New regulations came into force on 1 October 2018, meaning that any renewals under the old legislation or any new premises after 1 October 2018 will need to comply with the new regulations and associated Government guidance.
The Government set out new conditions which are applicable across England, meaning that the local authority can no longer prescribe their own conditions. We therefore, cannot change any of the conditions either, and all premises will be inspected under the new regime from 1 October 2018.
Those businesses operating under current licenses will be able to continue to do so until the expiry date of their licence. All applications to renew licenses will be under the new legislation. Unfortunately, there are no ‘grandfathers rights’ and so existing businesses may need to make changes.
All new premises will need to submit an application form. All currently licensed premises will be sent a letter when their renewal is due.
The applicant must complete an application form for each of the licensable activities they apply for. The applicant must then send the completed forms to East Suffolk Council along with the application fee. The relevant local authority will be the one that covers the area of the applicant’s premises where the majority of the applicant’s licensable activities happen.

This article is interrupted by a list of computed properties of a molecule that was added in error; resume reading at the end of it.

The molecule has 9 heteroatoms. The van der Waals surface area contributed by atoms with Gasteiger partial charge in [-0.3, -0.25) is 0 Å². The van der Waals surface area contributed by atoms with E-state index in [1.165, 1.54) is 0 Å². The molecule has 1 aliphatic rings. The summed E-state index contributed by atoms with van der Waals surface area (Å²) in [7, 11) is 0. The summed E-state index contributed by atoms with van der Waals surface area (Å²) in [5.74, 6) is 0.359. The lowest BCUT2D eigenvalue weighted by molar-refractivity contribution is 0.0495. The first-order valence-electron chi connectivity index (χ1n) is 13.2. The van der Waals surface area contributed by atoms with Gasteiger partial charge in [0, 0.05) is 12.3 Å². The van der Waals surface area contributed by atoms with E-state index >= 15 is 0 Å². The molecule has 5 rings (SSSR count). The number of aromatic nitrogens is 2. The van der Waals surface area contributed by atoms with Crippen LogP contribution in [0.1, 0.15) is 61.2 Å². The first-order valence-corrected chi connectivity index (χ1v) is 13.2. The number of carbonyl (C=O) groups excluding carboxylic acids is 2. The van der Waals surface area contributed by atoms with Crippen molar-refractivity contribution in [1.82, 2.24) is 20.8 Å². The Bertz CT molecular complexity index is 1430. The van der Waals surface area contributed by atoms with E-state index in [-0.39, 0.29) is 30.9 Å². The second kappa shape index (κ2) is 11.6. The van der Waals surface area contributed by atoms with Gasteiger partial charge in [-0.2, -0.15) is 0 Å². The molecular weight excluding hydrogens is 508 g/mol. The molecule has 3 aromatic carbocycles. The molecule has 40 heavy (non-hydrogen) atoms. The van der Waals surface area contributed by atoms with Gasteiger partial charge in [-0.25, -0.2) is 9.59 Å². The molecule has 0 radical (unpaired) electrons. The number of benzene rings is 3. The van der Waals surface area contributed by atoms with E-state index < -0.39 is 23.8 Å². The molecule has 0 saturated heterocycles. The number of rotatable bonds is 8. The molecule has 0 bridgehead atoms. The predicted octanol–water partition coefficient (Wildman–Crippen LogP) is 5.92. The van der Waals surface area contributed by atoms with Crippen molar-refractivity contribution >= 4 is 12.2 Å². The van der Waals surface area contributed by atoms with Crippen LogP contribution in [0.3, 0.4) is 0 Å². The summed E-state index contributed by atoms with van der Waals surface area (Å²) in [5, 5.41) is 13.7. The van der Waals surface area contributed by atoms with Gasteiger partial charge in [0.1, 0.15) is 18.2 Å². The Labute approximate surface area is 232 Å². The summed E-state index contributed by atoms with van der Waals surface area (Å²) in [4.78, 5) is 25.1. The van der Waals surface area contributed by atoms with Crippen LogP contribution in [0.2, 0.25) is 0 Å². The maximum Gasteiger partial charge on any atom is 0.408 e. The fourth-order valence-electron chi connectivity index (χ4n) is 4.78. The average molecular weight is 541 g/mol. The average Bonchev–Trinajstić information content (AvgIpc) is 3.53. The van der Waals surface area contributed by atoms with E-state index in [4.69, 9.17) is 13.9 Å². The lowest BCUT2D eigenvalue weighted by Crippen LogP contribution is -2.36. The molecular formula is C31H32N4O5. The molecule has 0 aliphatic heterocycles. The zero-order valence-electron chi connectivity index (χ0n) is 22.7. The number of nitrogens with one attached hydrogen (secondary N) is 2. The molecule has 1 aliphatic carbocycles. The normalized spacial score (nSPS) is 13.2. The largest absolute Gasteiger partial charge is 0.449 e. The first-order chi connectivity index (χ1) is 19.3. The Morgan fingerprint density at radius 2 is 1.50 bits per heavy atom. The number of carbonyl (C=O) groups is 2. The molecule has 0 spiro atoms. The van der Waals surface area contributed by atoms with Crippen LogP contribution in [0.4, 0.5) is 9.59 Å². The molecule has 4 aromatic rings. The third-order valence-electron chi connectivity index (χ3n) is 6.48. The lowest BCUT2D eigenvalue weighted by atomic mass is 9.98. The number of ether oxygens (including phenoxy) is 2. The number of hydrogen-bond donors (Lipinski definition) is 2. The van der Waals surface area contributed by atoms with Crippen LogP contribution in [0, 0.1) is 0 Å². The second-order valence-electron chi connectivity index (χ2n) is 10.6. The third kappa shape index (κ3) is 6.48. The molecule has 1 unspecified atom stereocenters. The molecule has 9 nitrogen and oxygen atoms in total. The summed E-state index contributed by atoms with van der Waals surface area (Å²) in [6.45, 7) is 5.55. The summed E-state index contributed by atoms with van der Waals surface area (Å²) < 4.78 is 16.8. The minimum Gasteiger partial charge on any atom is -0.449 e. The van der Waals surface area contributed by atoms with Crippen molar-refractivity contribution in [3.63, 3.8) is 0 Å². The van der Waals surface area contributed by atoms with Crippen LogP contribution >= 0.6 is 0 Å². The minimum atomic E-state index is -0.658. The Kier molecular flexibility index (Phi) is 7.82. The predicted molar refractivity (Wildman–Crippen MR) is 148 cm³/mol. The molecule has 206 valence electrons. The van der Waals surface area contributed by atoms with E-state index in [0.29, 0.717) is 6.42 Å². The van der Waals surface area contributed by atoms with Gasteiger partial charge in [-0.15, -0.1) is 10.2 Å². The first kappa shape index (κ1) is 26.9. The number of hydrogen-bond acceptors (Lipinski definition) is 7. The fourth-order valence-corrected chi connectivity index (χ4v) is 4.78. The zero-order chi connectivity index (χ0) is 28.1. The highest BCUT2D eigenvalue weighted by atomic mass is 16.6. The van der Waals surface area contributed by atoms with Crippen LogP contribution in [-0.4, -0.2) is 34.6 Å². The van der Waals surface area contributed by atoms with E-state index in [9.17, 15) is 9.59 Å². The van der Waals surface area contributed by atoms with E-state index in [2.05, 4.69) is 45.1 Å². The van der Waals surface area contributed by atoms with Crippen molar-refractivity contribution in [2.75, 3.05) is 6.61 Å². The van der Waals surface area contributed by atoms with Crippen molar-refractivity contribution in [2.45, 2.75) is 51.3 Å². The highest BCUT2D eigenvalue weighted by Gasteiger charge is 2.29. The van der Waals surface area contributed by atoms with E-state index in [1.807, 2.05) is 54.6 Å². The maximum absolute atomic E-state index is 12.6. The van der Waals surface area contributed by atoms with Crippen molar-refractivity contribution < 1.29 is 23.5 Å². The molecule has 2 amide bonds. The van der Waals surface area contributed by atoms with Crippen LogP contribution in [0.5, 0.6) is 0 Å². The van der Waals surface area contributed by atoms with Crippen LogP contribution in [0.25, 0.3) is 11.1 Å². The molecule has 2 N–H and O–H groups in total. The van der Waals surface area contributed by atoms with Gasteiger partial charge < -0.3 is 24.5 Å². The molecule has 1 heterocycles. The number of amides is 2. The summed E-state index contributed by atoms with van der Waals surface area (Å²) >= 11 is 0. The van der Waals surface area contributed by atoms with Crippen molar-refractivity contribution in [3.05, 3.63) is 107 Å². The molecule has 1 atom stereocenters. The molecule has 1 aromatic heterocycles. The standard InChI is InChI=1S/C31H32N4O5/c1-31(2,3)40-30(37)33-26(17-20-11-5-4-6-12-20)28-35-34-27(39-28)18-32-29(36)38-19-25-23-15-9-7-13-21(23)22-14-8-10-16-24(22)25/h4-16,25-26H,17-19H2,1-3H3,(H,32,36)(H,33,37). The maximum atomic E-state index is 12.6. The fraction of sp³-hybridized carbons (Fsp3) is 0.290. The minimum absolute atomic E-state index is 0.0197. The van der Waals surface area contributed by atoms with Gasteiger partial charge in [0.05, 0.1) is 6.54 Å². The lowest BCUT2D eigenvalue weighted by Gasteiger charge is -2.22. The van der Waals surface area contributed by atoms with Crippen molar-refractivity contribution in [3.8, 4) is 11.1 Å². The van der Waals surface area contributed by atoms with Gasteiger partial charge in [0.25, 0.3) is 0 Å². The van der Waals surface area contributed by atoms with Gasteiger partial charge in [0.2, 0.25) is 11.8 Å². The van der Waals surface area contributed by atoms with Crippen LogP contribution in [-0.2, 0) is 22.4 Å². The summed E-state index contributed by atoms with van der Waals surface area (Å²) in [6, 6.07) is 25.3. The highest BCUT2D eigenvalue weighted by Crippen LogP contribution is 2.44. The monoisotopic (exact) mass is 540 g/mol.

Local authorities should aim to issue a decision on an application within 10 weeks of receiving a new licence application. It is possible that the process can take longer, for example, if further information is needed from the applicant or if it’s difficult to arrange the inspection. However, we will look to determine each application within 10 weeks wherever possible. A new application and fee may be required from the applicant, if the application is held up due to insufficient information provided, to determine compliance with the licence conditions.
East Suffolk Council will write to each licence holder that to inform them that they need to renew their licence 3 months before it is due to expire. The licence holder must apply to renew a licence at least 10 weeks before their current licence expires. This is to avoid incurring a break in the licensable activity, if they wish to continue to operate.
All premises will be inspected before the licence is granted. The inspector will be looking to make sure the applicant has the following:
Based on the information, we will assess the risk rating and award stars. Low-risk premises can attain up to five stars, and premises that have been assessed as higher risk can be awarded up to four stars.
The star rating will prescribe the number of inspections undertaken during the licence period. There will be a minimum of 2 inspections, one announced (before granting the licence), and at least one unannounced during the licensed period.
A premises with a lower star rating is not necessarily a premises to avoid as there are other factors that have to be considered, such as the length of time the licence holder has been operating. New businesses will be assessed as slightly higher risk simply because there is no history of good practice that can be considered.
See the Legislation and guidance from Department for Environment, Food and Rural Affairs (Defra) and the Canine and Feline Sector Group for information relevant to your particular animal activity. This document will be used by inspectors to aid the inspection process. There are some ‘optional’ and ‘required’ conditions which may help you to achieve a higher star rating.